When I got my bike back in 2012 I took a look at several bicycling apps for Android, and settled after a while on Strava. Lately I decided to take another look at MapMyRide, and then added RideWithGPS to the mix. On today’s Cycle in the City ride I had all three running simultaneously.

I’m using the free plans on Strava and MapMyRide. On RideWithGPS I signed up for the $6/month (or $50/year) Basic plan, because it’s required to print maps and cue sheets.

On Strava you don’t have to pay for that, but you fail to get what you don’t pay for: at least if I click “Print” on a saved route the result is a tiny and pretty unusable map, and a not very well laid out cue sheet.

On MapMyRide you have to have their MVP membership ($6/month, or $30/year) to print a route, and I don’t.

I like the printed maps and cue sheets a lot better on RideWithGPS than Strava. Maps are full page, and the cue sheets are laid out in columns with step numbers, cumulative distances, and graphical turn directions:Also, there are lots of options to configure the cue sheets. (I found they layout better with 11 point instead of 12 point font.)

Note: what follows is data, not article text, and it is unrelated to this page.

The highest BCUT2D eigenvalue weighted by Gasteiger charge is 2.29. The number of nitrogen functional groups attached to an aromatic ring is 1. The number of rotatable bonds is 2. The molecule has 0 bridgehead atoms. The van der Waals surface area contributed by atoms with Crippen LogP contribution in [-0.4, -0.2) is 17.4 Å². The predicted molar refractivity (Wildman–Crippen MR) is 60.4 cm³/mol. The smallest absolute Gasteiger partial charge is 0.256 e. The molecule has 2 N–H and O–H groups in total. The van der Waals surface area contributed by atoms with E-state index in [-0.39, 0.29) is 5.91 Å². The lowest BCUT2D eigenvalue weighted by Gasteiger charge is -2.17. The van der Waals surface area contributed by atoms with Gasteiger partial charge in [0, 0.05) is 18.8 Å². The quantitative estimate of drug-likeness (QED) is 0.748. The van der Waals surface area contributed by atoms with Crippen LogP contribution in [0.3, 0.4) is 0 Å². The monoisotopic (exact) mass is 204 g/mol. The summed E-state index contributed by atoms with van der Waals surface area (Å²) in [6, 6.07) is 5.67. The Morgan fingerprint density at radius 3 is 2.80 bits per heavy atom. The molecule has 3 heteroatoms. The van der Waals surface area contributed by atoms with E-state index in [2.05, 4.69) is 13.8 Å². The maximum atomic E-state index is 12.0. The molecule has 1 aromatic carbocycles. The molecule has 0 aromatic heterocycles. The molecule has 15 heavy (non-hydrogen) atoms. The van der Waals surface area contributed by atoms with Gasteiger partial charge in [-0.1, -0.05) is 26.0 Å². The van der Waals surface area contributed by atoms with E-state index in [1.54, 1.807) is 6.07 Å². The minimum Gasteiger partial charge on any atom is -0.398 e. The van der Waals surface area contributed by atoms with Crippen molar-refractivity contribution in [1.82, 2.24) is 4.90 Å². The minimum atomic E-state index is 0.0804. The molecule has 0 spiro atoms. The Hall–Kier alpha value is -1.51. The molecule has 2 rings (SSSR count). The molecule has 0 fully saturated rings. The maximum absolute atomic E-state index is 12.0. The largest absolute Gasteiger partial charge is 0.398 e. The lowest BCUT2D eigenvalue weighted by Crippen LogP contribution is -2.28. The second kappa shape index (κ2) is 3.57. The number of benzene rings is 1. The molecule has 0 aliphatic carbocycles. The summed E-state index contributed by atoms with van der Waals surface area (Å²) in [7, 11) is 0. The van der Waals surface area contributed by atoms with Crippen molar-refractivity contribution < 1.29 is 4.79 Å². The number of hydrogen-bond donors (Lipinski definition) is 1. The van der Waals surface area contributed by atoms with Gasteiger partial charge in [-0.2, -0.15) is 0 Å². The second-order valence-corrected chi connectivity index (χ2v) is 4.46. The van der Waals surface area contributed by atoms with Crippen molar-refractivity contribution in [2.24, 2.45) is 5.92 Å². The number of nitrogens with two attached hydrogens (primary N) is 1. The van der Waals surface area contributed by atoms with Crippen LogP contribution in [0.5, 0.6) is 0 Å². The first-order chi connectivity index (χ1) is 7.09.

The Basic plan on RideWithGPS also gives you some more useful features, like turn by turn text-to-speech navigation and offline maps; is either available in Strava or MapMyRide? I don’t think so? There’s a Premium plan also, not of much interest to me.

Strava seems aimed more at people who want to make bicycling as hard on themselves as possible. They have a Premium plan described as “Premium is for the athlete who squeezes every drop out of their sport.” It doesn’t appeal to me either. Similarly for MapMyRide’s MVP plan: printed maps and cue sheets are the one thing I wish were free.

For today’s ride, the three ride reports are at https://www.strava.com/activities/1042815478http://www.mapmyride.com/workout/2270915333, and https://ridewithgps.com/trips/15400656.